Christmas Lessons

I love this time of year. I love just about everything about it—the chilly weather (especially when it comes with snow), the Christmas decorations, the food, the festivity, the music, the hustle and bustle, the traditions. I’m not typically an appreciator of hustle and bustle, usually preferring quiet and serenity, but somehow the whole package of the holiday season makes it all feel enjoyable and special. Come January the cold might bring me an extra chill, but right now I soak it in as part of the Christmas milieu.


One of the reasons as a parent I find this season particularly special is the opportunities it affords me to teach my kids so many valuable lessons. Though we often bemoan the busyness of the holiday season, the extravagant expenses or the rampant materialism, the truth is in each of our homes we have an rich opportunity to teach our kids our own family ways and values against a particularly poignant backdrop. 



For those of us in the Christian faith, Christmas offers up a chance like none other to teach our kids about the foundational truths of our faith in Jesus Christ. While Easter is arguably just as significant a holiday for its depth of meaning, there is nothing culturally on par with Christmas for making the whole of society sit up and take notice that a celebration is going on. No matter how we feel about the way modern culture treats Christmas, the fact remains that now is a time of year when the world is abuzz with reminders of Jesus Christ and his arrival among us. We have a whole advent season in which to talk with our kids and teach them who Jesus is, the story of his coming, the significance of prophecies fulfilled, and the implications on how we live today. One of my favorite things leading up to Christmas is gathering my family on a nightly basis to recognize what this season is all about, to read some Scripture and say a prayer, possibly sing a Christmas carol and mark the passing of one more day bringing us closer to the ultimate celebration of God among us. We need not lose the meaning of Christmas in cards to send and trips to the mall to shop, but keeping Jesus central to our family celebration does take deliberate care and effort.



Aside from whether or not you celebrate Christmas as a follower of Christ, chances are good that the Christmas season carries specific meaning and memories for you. This is a key time of year to build family traditions. You can center them around your faith or you can center them around your family, your friends, or whatever or whomever you choose. Just the practice of having traditions—practices repeated predictably and consistently over time—helps our kids feel grounded, connected, and secure. Research on traditions shows that kids growing up in families that establish traditions year after year feel more secure in their identities, more connected to their families and family history, and are more likely to develop character based on shared family values. Baking cookies every year, eating the same holiday meal, lighting candles together or chopping down a fresh Christmas tree every year may seem like small things individually, but over time these traditions build a foundation on which our children grow and learn to pass on a legacy of their own.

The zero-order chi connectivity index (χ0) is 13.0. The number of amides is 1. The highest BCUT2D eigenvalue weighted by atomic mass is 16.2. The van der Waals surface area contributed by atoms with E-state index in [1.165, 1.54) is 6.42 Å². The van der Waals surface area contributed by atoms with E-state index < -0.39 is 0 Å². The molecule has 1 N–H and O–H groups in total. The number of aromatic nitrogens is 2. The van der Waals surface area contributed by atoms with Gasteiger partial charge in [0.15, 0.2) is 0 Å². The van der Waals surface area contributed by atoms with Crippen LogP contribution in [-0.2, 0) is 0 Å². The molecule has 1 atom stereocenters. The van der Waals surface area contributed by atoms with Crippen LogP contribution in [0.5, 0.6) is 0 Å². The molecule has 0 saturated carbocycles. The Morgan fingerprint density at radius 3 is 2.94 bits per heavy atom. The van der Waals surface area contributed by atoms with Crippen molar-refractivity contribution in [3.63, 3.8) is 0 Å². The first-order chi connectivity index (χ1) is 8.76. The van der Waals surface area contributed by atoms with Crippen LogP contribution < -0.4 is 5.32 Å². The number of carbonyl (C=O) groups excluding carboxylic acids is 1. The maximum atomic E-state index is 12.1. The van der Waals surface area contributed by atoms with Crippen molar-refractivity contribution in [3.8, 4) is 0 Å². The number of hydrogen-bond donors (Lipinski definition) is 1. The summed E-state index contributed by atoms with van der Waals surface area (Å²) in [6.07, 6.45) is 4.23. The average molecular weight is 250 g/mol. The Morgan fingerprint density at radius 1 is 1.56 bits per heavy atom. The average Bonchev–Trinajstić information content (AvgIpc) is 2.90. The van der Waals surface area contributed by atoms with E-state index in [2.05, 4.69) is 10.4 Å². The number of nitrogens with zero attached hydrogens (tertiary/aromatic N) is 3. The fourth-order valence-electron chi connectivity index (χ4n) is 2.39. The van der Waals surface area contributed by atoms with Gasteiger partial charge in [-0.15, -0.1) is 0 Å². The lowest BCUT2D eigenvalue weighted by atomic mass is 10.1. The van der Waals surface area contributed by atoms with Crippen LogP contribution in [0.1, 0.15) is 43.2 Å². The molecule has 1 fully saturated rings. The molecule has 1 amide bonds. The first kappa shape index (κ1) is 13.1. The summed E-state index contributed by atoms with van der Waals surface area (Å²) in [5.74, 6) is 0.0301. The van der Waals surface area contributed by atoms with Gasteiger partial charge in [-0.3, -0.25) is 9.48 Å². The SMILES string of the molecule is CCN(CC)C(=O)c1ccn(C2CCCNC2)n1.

Practical Matters

Christmas is a time associated with wonder and awe, for good reason, but is it also a time to illustrate to our kids some practical matters of life. Perhaps this is the year your kids learn that Santa doesn’t really scoot down the chimney on Christmas eve—you can still point out to them the many blessings bestowed on them by real people who know and love them. My kids each write a Christmas list of things they would like to receive, but they know they will not receive it all. They are learning to be grateful for what they have, not to complain about what they lack. Christmas is a great time to teach our kids to be generous givers. It can be hard for children to understand that what they want to give may not be what the receiver is inclined to receive, but putting ourselves in another person’s position is a valuable skill to practice. As my kids get older I’m finding each year they gain more and more pleasure from picking out gifts for others—it’s a precious thing to see my kids light up when someone opens a gift they lovingly made or chose. We also can teach our kids to be gracious receivers. In our home we enforce thank-yous with eye contact and sincerity and we write hand-written notes to loved ones far away. I talk with my kids about how to express gratitude for a kind sentiment, even if the gift is not a favorite. Christmas is a time to cultivate gratitude and contentment.